This makes sense. Regulations on behavior and literal acceptance of the scriptures are principles which do not jibe with the morals, ambitions, or world views, of the masses in materialistic society. Intermediaries who insist on these principles are making religion costly, but the cost being paid is not something the intermediaries can utilize for their own profit: this adds to their credibility. Conversely, genuine seekers can see that intermediaries who water down the scriptures are motivated to gain followers for reasons other than to inspire them to act according to the word of God. These intermediaries are unable to transmit the will of God or show the path to achieve eternal happiness.

Watering down the criteria may result in a boost in church membership but this will inevitable be short lived. It may attract those who have less spiritual desire; those who are less willing to pay a price for eternal life. But such people, invariably, have greater material ambitions, and will be ultimately drawn away by secular organizations which can offer material rewards much more effectively than any church. In other words, when churches stop emphasizing their unique product, eternality, they place themselves into the competitive market of material organizations which they are unable to compete with. They become unappealing to both genuine seekers and superficial members.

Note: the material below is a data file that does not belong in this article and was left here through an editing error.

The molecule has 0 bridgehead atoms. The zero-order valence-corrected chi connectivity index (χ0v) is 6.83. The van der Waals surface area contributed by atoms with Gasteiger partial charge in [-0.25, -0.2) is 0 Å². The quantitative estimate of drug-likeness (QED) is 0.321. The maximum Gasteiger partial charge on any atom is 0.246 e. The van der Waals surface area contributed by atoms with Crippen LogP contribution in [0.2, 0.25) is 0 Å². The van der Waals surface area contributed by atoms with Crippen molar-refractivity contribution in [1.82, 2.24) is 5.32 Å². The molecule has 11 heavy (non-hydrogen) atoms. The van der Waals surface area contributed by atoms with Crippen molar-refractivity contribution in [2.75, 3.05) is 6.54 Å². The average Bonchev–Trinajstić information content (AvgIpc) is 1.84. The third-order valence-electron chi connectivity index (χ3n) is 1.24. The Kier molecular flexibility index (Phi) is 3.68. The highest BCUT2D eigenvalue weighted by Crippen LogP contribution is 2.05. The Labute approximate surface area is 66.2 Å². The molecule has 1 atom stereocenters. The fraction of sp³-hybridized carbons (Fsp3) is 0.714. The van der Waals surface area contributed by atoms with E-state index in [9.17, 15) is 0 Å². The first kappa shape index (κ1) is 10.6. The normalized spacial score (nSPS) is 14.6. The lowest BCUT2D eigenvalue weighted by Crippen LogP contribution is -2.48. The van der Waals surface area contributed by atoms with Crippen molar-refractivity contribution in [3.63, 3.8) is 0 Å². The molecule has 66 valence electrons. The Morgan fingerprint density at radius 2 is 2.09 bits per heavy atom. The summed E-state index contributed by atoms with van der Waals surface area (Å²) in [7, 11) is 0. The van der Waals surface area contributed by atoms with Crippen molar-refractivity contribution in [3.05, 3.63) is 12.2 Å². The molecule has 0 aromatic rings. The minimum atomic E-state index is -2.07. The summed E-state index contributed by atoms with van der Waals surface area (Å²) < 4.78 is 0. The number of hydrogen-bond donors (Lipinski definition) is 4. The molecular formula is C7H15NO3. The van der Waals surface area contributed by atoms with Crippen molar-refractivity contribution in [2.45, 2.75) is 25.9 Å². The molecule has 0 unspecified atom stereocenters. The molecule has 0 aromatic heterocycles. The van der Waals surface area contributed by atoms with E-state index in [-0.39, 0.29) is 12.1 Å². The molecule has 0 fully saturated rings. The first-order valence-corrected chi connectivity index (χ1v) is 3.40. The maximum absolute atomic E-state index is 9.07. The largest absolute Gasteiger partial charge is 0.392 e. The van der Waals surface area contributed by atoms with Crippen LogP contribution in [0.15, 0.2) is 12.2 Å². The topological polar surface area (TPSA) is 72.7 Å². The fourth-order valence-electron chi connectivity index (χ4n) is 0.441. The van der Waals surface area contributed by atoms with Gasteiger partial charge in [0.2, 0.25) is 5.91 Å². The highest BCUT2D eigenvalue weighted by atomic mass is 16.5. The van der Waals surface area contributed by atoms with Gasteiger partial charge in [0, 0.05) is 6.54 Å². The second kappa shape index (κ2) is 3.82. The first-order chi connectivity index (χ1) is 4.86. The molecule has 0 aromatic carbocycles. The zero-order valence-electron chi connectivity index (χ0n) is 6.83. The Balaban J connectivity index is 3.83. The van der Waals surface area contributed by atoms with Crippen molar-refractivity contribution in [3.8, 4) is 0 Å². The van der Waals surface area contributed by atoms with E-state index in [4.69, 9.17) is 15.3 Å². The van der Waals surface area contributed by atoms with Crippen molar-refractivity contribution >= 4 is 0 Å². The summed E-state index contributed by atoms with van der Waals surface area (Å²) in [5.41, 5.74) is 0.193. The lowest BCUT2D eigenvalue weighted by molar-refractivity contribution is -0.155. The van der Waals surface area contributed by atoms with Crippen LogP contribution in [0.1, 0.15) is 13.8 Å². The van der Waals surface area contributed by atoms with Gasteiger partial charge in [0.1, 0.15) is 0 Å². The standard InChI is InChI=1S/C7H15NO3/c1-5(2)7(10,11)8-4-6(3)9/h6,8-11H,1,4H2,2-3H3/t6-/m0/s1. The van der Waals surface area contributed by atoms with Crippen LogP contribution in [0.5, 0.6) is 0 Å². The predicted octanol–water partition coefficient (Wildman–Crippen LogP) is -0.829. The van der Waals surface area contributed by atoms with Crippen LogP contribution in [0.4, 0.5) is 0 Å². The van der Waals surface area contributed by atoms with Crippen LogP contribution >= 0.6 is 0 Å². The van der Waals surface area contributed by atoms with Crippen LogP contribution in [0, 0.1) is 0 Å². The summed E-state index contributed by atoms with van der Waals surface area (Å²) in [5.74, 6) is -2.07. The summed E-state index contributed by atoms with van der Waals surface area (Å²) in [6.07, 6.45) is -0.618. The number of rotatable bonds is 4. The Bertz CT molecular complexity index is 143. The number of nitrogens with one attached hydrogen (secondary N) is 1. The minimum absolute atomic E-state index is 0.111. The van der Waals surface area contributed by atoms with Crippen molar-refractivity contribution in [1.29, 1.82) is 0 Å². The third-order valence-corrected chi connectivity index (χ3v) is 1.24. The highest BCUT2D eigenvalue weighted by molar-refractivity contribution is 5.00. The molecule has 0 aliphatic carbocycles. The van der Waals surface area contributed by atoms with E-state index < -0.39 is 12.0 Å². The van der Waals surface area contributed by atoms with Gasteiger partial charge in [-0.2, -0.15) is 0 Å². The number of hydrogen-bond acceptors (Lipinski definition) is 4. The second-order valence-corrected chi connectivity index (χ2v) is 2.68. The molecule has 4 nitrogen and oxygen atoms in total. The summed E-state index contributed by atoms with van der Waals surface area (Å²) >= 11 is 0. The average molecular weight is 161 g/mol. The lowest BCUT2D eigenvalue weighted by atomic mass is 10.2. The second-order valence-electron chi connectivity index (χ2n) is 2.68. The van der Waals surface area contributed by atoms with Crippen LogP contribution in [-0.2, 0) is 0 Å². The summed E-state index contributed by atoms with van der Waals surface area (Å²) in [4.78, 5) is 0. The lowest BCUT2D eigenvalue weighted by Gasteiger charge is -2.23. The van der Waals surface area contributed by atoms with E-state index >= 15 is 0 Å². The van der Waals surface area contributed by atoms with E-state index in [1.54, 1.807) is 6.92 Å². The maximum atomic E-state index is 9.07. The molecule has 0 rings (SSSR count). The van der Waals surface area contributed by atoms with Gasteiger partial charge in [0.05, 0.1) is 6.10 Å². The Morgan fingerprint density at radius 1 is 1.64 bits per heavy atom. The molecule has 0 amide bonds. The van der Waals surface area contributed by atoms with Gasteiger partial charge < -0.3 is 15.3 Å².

Similarly, ISKCON gurus who are not willing to accept the GBC as the link in the disciplic succession connecting them to Srila Prabhupada, and who do not emphatically teach the same to their followers, may be able offer greater freedom of personal opinions, and other things which jibe with the ideals of the masses in society; ideals which are precious to conditioned souls. They may be able, by personal charisma, to inspire faith in followers who openly have little faith in the GBC and are unwilling to accept it as the, successor acarya. But such gurus will not be able to inspire “intense loyalty to ISKCON and the GBC”. It follows, they will not be able to inspire intense loyalty to Srila Prabhupada, nor to the disciple succession coming from him.